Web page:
This course will consist of analyzing texts for literary elements in order for students to comprehend the central ideas of the pieces. In writing, they will be honing their writing skills by developing personal narrative (writings about their own experiences), expository pieces (writings on various topics) and argumentative writing (writings about topics of opinion). The construction of an Interactive Notebook (INB) throughout the year will be an integral aspect of the curricula. Discussion, both speaking and listening, as well as working in collaboration with others will play a large role in class and will help to prepare students for the college and career world.
Grading Policy: 80% - Summative Assignment Grades; 20% - Quarterly Final Test Grades
These grades will include in-class assignments, homework, quizzes, Reading Fluency Gist statements, and CFA writing responses. Quarterly Final grades may include a test at the completion of each quarter.
Students are graded using the following scales:
D=70-74 N=Needs Improvement
F=69 and below U=Unsatisfactory
Absences: Students who have missed assignments due to excused absences will not be penalized. It is the student’s responsibility to discuss with the teacher what assignments need to be completed and the due dates. Students with more than 10 unexcused absences may be referred to the CUTS program.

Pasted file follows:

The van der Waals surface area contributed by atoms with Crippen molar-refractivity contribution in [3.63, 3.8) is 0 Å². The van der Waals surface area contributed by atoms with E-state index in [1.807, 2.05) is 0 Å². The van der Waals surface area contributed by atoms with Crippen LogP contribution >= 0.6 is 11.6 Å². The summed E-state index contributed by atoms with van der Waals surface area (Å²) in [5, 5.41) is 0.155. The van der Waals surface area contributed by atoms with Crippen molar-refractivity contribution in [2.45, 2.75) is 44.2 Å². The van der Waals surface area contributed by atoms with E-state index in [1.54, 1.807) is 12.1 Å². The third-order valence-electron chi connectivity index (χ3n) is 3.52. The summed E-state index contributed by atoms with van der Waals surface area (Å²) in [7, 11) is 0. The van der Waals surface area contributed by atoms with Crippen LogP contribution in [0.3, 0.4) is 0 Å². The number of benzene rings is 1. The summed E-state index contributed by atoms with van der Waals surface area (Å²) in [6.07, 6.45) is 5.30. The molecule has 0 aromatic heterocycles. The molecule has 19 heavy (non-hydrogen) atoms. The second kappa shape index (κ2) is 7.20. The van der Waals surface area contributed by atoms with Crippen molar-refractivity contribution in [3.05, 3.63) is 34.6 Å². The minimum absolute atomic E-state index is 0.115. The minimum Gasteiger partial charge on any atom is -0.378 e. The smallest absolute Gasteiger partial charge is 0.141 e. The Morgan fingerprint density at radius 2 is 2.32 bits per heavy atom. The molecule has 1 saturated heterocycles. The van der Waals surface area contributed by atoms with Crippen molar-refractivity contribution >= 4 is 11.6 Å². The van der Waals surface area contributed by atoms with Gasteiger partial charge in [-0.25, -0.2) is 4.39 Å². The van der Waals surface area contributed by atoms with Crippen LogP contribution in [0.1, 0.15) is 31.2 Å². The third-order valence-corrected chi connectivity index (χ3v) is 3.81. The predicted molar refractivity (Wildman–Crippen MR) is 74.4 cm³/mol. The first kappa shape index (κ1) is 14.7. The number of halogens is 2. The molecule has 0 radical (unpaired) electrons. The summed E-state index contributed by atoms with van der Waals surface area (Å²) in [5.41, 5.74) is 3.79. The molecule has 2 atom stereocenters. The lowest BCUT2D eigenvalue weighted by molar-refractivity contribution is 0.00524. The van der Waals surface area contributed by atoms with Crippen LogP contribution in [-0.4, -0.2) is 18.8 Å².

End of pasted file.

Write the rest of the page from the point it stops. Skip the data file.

Late Work Policy:
Students are expected to do their best on each assignment in a timely manner so the teacher can enact accurate feedback and instructional response. MISSING WORK goes in the gradebook as 49 (or 24.5, or 4.5; anything ending in .5 is missing)
Retake Contracts for those that fail an assignment:
- Must complete a Retake Contract
- Must complete a Reteach Activity
- Cheating or plagiarism do not have a retest opportunity
Students will have homework. Refer to the Week at a Glance (WaaG) for a weekly Core assignment overview. It is very important that students complete homework in the time provided and turn it in on the correct due dates.